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Thailand’s Police Chief Orders Scare Alert Over Fear of Thaksin Supporters



Thai police and soldiers patrol Skytrain stations and shopping centers searching for protesters in Bangkok

Thai police and soldiers patrol Skytrain stations and shopping centers in Bangkok


BANGKOK – In an effort to return Thailand to happiness, National police Chief Pol Gen Somyot Pumpunmuang directed officers in a scare alert to monitor supporters (Red Shirts) of the former prime minister by working closely with local leaders.

Police officers across the country have been placed on alert amid security concerns following the military government’s decision to strip Thaksin Shinawatra of his Thai passports.

Authorities are concerned that supporters of the exiled former prime minister might be planning actions in response to the decision, made by Prime Minister Gen. Prayuth Chan-ocha.

Security measures at key tourist attractions, public transport depots, politically significant locations and residences of important persons must be stiffened as they could be targets, said the order circulated to all units on Friday, a copy of which was seen by the Bangkok Post.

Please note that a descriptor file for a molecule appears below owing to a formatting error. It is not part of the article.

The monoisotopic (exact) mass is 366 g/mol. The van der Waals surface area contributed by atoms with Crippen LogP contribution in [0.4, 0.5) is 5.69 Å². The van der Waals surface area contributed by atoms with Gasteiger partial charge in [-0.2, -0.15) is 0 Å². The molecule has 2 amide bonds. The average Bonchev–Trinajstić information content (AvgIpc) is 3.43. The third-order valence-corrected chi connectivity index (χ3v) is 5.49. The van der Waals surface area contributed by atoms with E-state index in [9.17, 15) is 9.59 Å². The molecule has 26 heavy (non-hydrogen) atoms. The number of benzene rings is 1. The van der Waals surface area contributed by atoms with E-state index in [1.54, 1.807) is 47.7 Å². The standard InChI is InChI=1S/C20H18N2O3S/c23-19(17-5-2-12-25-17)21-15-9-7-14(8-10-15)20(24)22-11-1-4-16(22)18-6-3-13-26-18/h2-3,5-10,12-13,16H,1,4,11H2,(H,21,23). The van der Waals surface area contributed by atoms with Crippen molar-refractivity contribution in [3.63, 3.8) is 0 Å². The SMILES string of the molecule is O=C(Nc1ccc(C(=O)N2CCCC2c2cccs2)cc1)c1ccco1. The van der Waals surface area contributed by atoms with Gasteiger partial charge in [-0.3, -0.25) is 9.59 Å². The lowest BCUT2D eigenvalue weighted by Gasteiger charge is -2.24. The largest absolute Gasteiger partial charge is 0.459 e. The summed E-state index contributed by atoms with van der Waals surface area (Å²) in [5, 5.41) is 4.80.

Roadside checks will be carried out on main and secondary roads in Bangkok and vicinity, with the Arintharat special operation forces on standby if needed, it added.

Pol Gen Somyot ordered all metropolitan, provincial and district police station commanders to be ready in their areas of responsibility, and not to travel abroad.

The order did not mention Thaksin by name and said “ill-intended persons” could attempt to rally or stir trouble after the Foreign Ministry revoked the passports of “some persons holding political positions”.

The ministry this week voided two passports issued to Thaksin by then-foreign minister Surapong Tovichakchaikul in 2011 shortly after he was appointed by Thaksin’s sister, former premier Yingluck Shinawatra.

Thaksin, who was overthrown by a coup in September 2006, fled Thailand shortly before a court sentenced him to two years in jail for corruption in 2008. He is based in Dubai but travels frequently in Asia and Europe.

He has said in the past that he carries a passport from Montenegro, and he is also believed to hold a passport from Nicaragua.

Thaksin is also facing the loss of his police colonel rank in connection with an interview in Seoul on May 20 in which he accused privy councillors of masterminding the coup last year.

Maj Gen Sansern Kaewkamnerd, the deputy government spokesman, reiterated on Saturday that the government had no political agenda to corner Thaksin. The actions against the former premier were being conducted in accordance with the legal process, he added.

Worachai Hema, a former MP for Samut Prakan and a leader of the red-shirt United Front for Democracy against Dictatorship (UDD), said the fresh attempts to neutralise Thaksin would prolong conflicts and ran counter to the reconciliation plan promoted by the government.

Cherdchai Tantisirin, another former MP and red-shirt figure in Khon Kaen, urged the government to look beyond Thaksin and deal with the broader issue of reconciliation.

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